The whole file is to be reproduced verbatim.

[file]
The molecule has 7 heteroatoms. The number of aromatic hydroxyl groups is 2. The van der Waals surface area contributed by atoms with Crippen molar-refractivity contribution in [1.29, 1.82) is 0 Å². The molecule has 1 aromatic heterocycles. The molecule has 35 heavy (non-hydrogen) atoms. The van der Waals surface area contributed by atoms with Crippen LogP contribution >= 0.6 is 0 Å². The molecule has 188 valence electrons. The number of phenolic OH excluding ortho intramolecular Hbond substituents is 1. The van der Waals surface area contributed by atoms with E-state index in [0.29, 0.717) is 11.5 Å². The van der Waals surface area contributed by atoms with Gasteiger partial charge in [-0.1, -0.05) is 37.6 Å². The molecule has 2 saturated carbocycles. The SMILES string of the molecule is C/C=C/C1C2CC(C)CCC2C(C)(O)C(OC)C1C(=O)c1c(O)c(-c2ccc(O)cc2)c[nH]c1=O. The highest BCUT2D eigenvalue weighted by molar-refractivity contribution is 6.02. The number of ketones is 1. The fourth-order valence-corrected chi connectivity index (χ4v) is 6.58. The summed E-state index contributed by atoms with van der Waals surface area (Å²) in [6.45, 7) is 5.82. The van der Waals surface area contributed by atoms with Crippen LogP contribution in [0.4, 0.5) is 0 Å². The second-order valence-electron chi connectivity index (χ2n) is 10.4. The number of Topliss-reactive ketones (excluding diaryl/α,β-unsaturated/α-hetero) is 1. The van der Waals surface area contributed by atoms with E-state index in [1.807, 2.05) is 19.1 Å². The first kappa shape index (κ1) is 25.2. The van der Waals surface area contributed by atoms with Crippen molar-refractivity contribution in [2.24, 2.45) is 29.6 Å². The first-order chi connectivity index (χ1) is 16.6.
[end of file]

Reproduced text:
The molecule has 7 heteroatoms. The number of aromatic hydroxyl groups is 2. The van der Waals surface area contributed by atoms with Crippen molar-refractivity contribution in [1.29, 1.82) is 0 Å². The molecule has 1 aromatic heterocycles. The molecule has 35 heavy (non-hydrogen) atoms. The van der Waals surface area contributed by atoms with Crippen LogP contribution >= 0.6 is 0 Å². The molecule has 188 valence electrons. The number of phenolic OH excluding ortho intramolecular Hbond substituents is 1. The van der Waals surface area contributed by atoms with E-state index in [0.29, 0.717) is 11.5 Å². The van der Waals surface area contributed by atoms with Gasteiger partial charge in [-0.1, -0.05) is 37.6 Å². The molecule has 2 saturated carbocycles. The SMILES string of the molecule is C/C=C/C1C2CC(C)CCC2C(C)(O)C(OC)C1C(=O)c1c(O)c(-c2ccc(O)cc2)c[nH]c1=O. The highest BCUT2D eigenvalue weighted by molar-refractivity contribution is 6.02. The number of ketones is 1. The fourth-order valence-corrected chi connectivity index (χ4v) is 6.58. The summed E-state index contributed by atoms with van der Waals surface area (Å²) in [6.45, 7) is 5.82. The van der Waals surface area contributed by atoms with Crippen LogP contribution in [0.4, 0.5) is 0 Å². The second-order valence-electron chi connectivity index (χ2n) is 10.4. The number of Topliss-reactive ketones (excluding diaryl/α,β-unsaturated/α-hetero) is 1. The van der Waals surface area contributed by atoms with E-state index in [1.807, 2.05) is 19.1 Å². The first kappa shape index (κ1) is 25.2. The van der Waals surface area contributed by atoms with Crippen molar-refractivity contribution in [2.24, 2.45) is 29.6 Å². The first-order chi connectivity index (χ1) is 16.6.